Monday, June 25, 2007

My Birthday & Myles Keogh

June 25. National Catfish Day. Missed the solstice, that dreamy Midsummer's Night, and by one day St. John the Baptist. George Orwell's birthday, as well as the same year as me, another dramatizer of the dystopian culture of conformity in its personal management guise, Ricky Gervais. The Korean War began on this date, as did the French surrender to the Nazis, not to mention the Battle of Little Big Horn. Not only Custer but two of his brothers and a brother-in-law died that day in 1876. Recovering from eye surgery, half-blind, fumbling about for cassettes as I had to stay stock still to listen on a Walkman in Echo Park lying on the old sofa in the sunroom to the nuanced reading of Evan Connell's magnificent "Son of the Morning Star," the story within the story of a Fenian's son turned cavalryman Myles Keogh still reverberates from sixteen summers ago (as does the actor's voice who entertained Layne and I one long car ride up North even further back, a quirky choice we both love, John Dos Passos' "USA"). His father fought in 1798; his uncle was executed. Barely twenty, Myles served as a Papal Count in the Irish division of Catholic volunteers from across Europe failing to defend Pius IX and the Papal States against Garibaldi's victorious rebellion.

Joining the US Army in 1862, he fought at Shenandoah, Fredericksburg, Chancellorville, Gettsysburg where he became a Major, and marched with Sherman. After the Civil War and a failed love--a young widow of a colleague who had been killed in the war-- who died before he could marry her, he entered the 4th Cavalry under "boy general" Custer and went out West.

Melancholy despite a flamboyant dandyish persona, he sensed that the campaign with Custer in 1876 would be doomed. Senior Captain of the five companies under Custer, he wrote before the battle a farewell letter. He died surrounded in a miniature last stand of his comrades in Company One. His men had been shot down around him; he lay in the center, presumably last to stand.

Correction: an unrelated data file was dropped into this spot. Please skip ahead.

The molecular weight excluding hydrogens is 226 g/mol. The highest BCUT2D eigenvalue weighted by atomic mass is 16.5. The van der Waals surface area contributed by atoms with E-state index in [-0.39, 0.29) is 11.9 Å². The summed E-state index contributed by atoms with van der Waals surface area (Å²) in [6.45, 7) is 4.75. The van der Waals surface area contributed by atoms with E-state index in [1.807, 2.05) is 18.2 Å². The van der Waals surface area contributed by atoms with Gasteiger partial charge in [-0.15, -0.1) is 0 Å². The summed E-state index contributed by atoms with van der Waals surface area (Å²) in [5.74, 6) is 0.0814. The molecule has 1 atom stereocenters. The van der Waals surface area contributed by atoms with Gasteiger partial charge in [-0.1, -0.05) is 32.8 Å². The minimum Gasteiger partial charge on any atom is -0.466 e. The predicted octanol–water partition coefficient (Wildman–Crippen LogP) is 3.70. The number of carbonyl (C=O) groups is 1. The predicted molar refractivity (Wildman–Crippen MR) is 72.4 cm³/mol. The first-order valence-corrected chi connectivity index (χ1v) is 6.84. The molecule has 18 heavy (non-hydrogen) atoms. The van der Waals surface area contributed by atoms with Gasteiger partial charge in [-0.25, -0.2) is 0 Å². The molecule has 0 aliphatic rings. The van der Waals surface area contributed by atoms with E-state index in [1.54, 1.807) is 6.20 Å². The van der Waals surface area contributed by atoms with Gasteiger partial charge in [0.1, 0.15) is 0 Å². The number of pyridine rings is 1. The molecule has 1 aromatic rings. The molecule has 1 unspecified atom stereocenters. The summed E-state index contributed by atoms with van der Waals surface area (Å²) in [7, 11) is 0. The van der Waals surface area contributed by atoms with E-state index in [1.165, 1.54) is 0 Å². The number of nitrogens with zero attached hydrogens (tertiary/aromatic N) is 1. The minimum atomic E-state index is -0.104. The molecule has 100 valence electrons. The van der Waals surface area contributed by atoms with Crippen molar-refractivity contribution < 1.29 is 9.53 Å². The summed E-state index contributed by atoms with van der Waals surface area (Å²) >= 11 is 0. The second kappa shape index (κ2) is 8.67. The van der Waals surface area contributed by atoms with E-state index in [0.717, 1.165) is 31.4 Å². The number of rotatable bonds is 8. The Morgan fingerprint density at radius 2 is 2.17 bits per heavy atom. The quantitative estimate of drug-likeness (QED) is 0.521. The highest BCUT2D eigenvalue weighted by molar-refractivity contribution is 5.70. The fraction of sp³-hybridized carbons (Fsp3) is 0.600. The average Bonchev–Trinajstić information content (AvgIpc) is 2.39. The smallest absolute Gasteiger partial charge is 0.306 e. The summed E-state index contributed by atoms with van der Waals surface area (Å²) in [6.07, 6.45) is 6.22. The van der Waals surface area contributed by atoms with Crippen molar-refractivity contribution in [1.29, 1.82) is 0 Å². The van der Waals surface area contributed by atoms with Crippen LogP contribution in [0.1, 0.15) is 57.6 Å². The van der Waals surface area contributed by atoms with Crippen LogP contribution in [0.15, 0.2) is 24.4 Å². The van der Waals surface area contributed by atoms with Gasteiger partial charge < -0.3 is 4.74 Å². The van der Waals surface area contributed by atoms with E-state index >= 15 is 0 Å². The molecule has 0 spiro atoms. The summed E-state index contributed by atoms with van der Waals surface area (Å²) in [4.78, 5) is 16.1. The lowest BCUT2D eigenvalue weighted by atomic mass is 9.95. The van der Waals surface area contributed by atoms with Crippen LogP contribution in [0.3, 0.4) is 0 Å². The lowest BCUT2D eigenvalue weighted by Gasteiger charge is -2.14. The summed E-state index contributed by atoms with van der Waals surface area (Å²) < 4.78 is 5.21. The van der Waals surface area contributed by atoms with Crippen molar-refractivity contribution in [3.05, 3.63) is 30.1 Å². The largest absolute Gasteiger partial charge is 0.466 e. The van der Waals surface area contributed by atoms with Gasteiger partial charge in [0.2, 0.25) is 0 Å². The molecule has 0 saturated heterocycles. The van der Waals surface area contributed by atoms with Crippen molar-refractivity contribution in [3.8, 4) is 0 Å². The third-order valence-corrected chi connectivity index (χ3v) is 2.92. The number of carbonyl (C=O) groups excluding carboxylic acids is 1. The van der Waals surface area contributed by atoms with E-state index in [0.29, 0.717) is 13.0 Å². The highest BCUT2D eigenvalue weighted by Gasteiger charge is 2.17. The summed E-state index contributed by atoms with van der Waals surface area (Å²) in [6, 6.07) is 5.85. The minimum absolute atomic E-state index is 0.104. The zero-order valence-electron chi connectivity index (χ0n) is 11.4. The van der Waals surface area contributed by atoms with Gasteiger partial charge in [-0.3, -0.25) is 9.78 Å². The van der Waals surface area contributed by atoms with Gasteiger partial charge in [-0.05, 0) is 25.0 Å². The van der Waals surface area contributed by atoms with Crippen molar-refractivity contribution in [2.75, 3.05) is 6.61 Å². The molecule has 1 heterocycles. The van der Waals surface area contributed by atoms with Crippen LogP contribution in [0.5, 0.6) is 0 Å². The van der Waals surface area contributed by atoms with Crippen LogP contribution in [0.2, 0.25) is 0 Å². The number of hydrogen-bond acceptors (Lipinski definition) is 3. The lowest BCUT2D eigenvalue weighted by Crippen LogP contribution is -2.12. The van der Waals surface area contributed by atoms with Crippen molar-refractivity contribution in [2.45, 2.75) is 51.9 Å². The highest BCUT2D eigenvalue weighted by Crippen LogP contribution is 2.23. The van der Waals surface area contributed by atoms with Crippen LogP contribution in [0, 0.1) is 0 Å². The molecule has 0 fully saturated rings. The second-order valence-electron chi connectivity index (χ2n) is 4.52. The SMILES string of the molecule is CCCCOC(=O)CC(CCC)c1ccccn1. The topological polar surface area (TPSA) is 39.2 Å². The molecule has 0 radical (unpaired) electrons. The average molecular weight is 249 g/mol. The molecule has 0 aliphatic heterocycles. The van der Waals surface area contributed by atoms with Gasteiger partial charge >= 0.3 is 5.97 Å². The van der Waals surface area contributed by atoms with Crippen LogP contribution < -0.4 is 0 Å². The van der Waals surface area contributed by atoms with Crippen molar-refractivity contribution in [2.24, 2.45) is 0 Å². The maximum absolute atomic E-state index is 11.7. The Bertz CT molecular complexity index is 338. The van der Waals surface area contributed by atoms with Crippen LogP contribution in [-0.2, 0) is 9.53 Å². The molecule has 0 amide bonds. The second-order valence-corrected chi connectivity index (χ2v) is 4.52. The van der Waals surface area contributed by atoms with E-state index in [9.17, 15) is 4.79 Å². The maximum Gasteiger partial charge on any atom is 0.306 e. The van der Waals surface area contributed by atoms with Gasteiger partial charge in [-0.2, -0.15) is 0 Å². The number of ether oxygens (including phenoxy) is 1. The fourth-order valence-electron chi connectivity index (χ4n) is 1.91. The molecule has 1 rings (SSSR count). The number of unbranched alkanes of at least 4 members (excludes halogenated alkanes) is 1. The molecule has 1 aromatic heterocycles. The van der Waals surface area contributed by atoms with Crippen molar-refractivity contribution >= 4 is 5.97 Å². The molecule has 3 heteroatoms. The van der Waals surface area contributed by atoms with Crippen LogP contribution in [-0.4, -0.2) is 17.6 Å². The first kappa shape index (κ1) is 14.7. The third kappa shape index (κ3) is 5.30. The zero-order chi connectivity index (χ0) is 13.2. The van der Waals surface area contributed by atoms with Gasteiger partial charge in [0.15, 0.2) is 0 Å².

His horse also had been wounded with the same bullet that had shattered Keogh's left knee, but "Comanche" was nursed back to health and became regimental mascot. "Last Survivor of the Battle of Little Big Horn," he lived until 29 and was indulged in his habit of drinking beer. Myles was stripped but escaped the customary mutilation by the warriors. His "Agnus Dei" medal was found around his neck, and this "medicine" may have spared him this fate.

Did the Major believe he fought for the side of the Army as he did for the Pope, against the swarthy inhabitants, on the side of manifest destiny, Christian imperialism, and divine righteousness? I wonder, from a Fenian family of insurgents during the quixotic rising in the "Year of the French," what this "Lamb of God" thought of in his last moments. Another midsummer's midday heat. June 25: full of buckshot, the tall mustachioed soldier falling-- failing to defeat an guerrilla assault by defiant natives against overwhelming attacks upon their ancient land.

"The Wild Geese" Brian Poholka writes on Keogh:

"Equine Heroes" Diane Linkous writes on Comanche:

1 comment:

Doyle1876 said...